Before the COVID-19 pandemic began in March, there were regular group reading and discussion groups for residents. However, because group programming was suspended in Ontario long-term care homes for three months after the pandemic began, the groups were not able to meet.

With restrictions easing, Azaria has been hosting two smaller reading-discussion groups on both floors at the Willows, with social distancing in effect.

During the discussions, residents talk about subjects ranging from politics to sports. But stories about current events residents read in newspapers are the favourite, Azaria says.

“The residents are very aware and they really stay on top of the headlines – and I think it’s one thing for them to hear or read about (news) and it’s another thing for them to expand on that (with discussions) to give their point of view and to talk amongst one another,” he says.

Indeed, there has been a lot to talk about in 2020. Aside from the pandemic, there has been increased awareness about racial injustice and mounting concern about the state of the economy.

“Those three topics have really been at the forefront,” Azaria says.

During the week ending Sept. 12, the groups talked about the pandemic. Last week they discussed racial injustices. This week they are scheduled to talk about the economic situation.

“A lot of the residents were born in the 1920s or 1930s, so they’ve lived through many decades, and there’s always a common thread to find because each generation has had its (struggles), whether that be war or political turmoil,” Azaria says.

“So, it’s really interesting to talk about that common thread, to talk about what’s happening now, and a lot of the residents don’t find it that surprising to be going through this because they’ve gone through major cultural shifting moments before.”

If you have a story you would like to share with The OMNIway, please contact the newsroom at deron(at)axiomnews.com.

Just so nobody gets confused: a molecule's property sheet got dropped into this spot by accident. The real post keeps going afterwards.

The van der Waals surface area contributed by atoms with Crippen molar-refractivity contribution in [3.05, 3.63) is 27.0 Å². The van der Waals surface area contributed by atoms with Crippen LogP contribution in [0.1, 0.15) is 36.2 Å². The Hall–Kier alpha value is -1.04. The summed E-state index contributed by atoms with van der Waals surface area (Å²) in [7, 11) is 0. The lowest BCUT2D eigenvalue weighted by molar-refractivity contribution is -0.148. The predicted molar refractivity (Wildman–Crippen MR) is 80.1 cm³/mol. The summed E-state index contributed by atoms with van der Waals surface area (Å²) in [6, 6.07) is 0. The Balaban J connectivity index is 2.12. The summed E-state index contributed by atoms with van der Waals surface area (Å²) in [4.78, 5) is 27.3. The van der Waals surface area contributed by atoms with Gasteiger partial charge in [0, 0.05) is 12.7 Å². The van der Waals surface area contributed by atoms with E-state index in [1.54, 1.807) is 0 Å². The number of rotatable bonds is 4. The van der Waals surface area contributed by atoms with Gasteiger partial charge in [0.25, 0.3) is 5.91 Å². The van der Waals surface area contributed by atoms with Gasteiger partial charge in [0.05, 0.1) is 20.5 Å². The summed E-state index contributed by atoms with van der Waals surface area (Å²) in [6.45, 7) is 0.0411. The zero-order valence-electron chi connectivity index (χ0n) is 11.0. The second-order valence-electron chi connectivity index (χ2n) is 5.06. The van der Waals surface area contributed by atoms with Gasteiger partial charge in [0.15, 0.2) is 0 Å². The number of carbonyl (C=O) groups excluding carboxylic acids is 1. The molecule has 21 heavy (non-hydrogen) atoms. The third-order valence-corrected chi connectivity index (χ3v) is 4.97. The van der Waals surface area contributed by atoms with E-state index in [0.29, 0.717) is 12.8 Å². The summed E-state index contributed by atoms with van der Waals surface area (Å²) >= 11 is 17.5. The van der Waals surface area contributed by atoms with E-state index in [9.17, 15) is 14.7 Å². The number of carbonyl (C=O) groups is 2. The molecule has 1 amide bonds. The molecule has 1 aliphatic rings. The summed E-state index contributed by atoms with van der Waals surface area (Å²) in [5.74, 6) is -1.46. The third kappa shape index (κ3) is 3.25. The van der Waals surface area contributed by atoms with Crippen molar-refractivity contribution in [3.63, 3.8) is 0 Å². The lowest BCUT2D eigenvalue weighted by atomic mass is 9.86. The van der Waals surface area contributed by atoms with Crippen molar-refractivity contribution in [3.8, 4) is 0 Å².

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Frost Manor keeping family council, volunteers up to date on the latest news

Given the changes happening in the long-term care sector due to the ongoing COVID-19 pandemic and the fact that family councils have not been able to meet inside long-term care homes since March, Frost Manor has been keeping its family council members and volunteers up to date on the latest news at the home.

The life enrichment team has been sending the monthly activities and special events calendar to family council members and volunteers “to keep the conversations flowing,” says life enrichment co-ordinator Lyndsay Burton.

Family council and volunteers are particularly interested in activities, events and programs, so the team wanted to keep everyone in the fold, she adds.

Lyndsay says there are a few members of Frost Manor’s family council who have stayed on the council even when they no longer have a loved one living at the home. This, she says, speaks to the value of the connections family members make with the Frost Manor team.

“We talk about the programs and what we are doing in detail,” Lyndsay says. “I will send a copy of our newsletter, especially if they don’t have a resident living here anymore because they’ll be missing those things.”

Additionally, the team will e-mail updates about what is going on in the long-term care sector as well as changes related to the COVID-19 pandemic to keep everyone informed.

Looking ahead, Lyndsay says the Frost Manor team plans to explore new ways to connect with family council and volunteers while safety restrictions remain in place.

“We will be looking into an option of doing video calling meetings with our family council, just to keep connected and keep that camaraderie there,” she says.

If you have a story you would like to share with The OMNIway, please contact the newsroom at deron(at)axiomnews.com.